Crumb is a literalist. Therefore, he depicts the text as written. He does not bother asking himself what the text “really” means if that “real” meaning fails to correspond to the simple meaning of the words. The Bible says that Adam and Eve were both created in the divine image, so God is depicted fully anthropomorphically. (I should add that I’ve also just finished reading Benjamin D. Sommer’s terrific book, The Bodies of God and the World of Ancient Israel, published earlier this year by Cambridge University Press, and that my thinking about biblical anthropomorphism has been drastically revised by the experience. Ben was my student in the JTS Prozdor program for high school students a million years ago and has gone on to become an exceptional scholar. I want to write about his book in detail on another occasion, but will pause here only to say that if there were ever two books to read simultaneously, it would be Ben’s book referenced just above and Crumb’s Genesis.) More to the point, however, Crumb sees things in the text that we generally nod to without really considering too carefully. But reading is reading…and although it is paradoxically entirely possible to read with your eyes closed, seeing things depicted graphically forces you to open those shut eyes and, to use the Talmudic expression, to let your eyes see what your ears have already heard.
The story, for example, about how Lot’s daughters, taking themselves and their father to be the sole survivors of a conflagration that they believe to have destroyed all humankind, conspire together to get him drunk and then to seduce him into impregnating them has always struck me as a kind of a literary bagatelle, a way for the text to say something vulgar and nasty about the Moabites and Ammonites who descend from this unholy union. (We generally skip this story in Hebrew School.) But when Crumb captures the image of ancient Lot, drunk, disheveled, and demented, in flagrante delicto with his own scheming daughters the picture is far more about Lot’s daughters than about the Ammonites…and the pathetic image Crumb draws leads me to think about that story in a different light, as a story not so much about the neighbors but about ourselves and our endless ability to self-delude and self-justify.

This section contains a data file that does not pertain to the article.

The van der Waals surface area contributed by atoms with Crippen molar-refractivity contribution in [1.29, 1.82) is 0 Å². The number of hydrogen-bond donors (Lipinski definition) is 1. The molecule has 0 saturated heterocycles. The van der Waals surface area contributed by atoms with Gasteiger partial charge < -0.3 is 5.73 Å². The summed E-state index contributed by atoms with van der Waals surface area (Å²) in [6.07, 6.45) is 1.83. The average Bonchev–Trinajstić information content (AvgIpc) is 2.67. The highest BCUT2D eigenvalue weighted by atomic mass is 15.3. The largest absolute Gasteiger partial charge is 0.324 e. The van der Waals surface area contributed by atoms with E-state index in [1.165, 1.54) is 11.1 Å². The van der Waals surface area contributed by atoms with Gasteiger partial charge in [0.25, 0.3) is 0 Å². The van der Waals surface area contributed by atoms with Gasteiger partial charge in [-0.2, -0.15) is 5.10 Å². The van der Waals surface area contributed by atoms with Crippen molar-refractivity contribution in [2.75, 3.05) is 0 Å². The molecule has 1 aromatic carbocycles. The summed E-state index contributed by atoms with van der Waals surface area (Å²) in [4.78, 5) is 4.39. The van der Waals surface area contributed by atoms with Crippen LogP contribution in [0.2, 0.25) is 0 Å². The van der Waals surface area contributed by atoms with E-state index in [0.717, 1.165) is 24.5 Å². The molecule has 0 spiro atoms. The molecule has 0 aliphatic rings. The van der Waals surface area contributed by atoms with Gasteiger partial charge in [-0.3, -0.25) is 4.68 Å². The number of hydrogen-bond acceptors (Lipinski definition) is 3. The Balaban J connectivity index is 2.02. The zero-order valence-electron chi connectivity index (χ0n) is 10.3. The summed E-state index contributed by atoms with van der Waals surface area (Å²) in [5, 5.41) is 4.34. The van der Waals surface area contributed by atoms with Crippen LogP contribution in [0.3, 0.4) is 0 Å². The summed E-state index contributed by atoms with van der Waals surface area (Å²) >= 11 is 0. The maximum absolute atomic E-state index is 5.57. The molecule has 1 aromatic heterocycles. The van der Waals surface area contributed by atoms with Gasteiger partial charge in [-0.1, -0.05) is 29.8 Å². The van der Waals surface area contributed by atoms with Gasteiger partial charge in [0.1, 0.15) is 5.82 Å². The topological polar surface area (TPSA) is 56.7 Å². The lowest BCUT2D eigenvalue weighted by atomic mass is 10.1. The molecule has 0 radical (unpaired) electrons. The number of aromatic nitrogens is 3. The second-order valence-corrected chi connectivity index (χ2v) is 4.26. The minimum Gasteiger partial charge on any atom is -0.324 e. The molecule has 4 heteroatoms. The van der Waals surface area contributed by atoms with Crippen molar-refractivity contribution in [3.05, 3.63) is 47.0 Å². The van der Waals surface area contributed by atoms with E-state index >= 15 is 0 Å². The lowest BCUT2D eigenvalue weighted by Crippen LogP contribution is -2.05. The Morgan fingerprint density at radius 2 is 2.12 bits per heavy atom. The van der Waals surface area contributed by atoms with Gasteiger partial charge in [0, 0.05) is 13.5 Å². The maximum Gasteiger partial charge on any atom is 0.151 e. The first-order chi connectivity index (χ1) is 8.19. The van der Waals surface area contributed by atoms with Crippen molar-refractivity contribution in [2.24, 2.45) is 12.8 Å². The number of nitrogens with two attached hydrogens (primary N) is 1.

Similarly, we all know that Sarah was ninety years old when Isaac was born. The text says as much explicitly at Genesis 17:17 (“Then Abraham fell upon his face and, laughing, said in his heart, ‘Shall a child be born to a man who is a hundred years old? Shall Sarah bear a child at ninety?’”), but it was only when I got to Crumb’s version of Genesis 21—the chapter we read in synagogue on the first day of Rosh Hashanah and mostly know by heart—and I saw his image of a ninety-year-old nursing a baby that it fully dawned on me just how the text almost demands to be read. (Yes, of course, I know Rashi’s comment that Sarah retained her youthful beauty throughout all the days of her very long life. But Crumb isn’t illustrating Rashi, he’s illustrating the text as written and as received. And we Jews have a long history of venerating the pshat, the simplest layer of meaning, above all else when interpreting a biblical story.) It was while looking at Crumb’s drawing, in fact, that I felt for the first time that I really got that whole story. And the same could be said about the devastating picture of Simeon (or maybe it’s Levi) preparing to kill a defenseless child while his mother flees in terror when the brothers choose to avenge their sister’s disgrace on the entire population of Shechem—that’s also a story I know inside out, but never forced myself to imagine clearly in terms of what it would actually have looked like, what it would have felt like to see such a thing happen and not just to read about it in a book.
Those are just three examples among many that I could mention. Reading Crumb’s Genesis was rewarding precisely because he depicts the text as written, thus insisting that, before all else, readers consider what the text says…and only then (if they must) what it means. The idea is not to ignore the work of our venerable ancient, medieval, and modern commentators, but to start not with their insights and observations but with the simplest meaning of the text. What Rashi would make of Crumb’s images—and especially his erotic ones—I have no idea. Or maybe I do have some idea…but what the father of all commentators would have to say about an effort to force readers first of all to encounter the pshat and only then to move on to the interpretative level, I think I also know. My guess is that he would have endorsed that concept wholeheartedly. As do I. As, I think, will most readers willing to take a leap into a kind of pshat-based commentary that truly is unlike any other.
The Israelites in Crumb’s Genesis are sturdy types, as have been so many of his characters over the years. These people—most of whom, if they were only dressed up in shul clothes, look as though they could be found in the pews of any synagogue on Shabbos morning listening to their own stories—are not prettified, not gussied up to look like “biblical” heroes. They are clearly real men and women. The men have broad backs and hairy legs. The women have bellies and breasts. Some are attractive, but most are not…or at least not in the Hollywood sense. But they are real. And that reality—and the clarity of the artist’s vision—makes reading this book a worthy undertaking for all who love the first book of the Bible and its vast pageant of history, myth, and saga. If any of you reads it, let me know what you think. I’ll be eager to hear!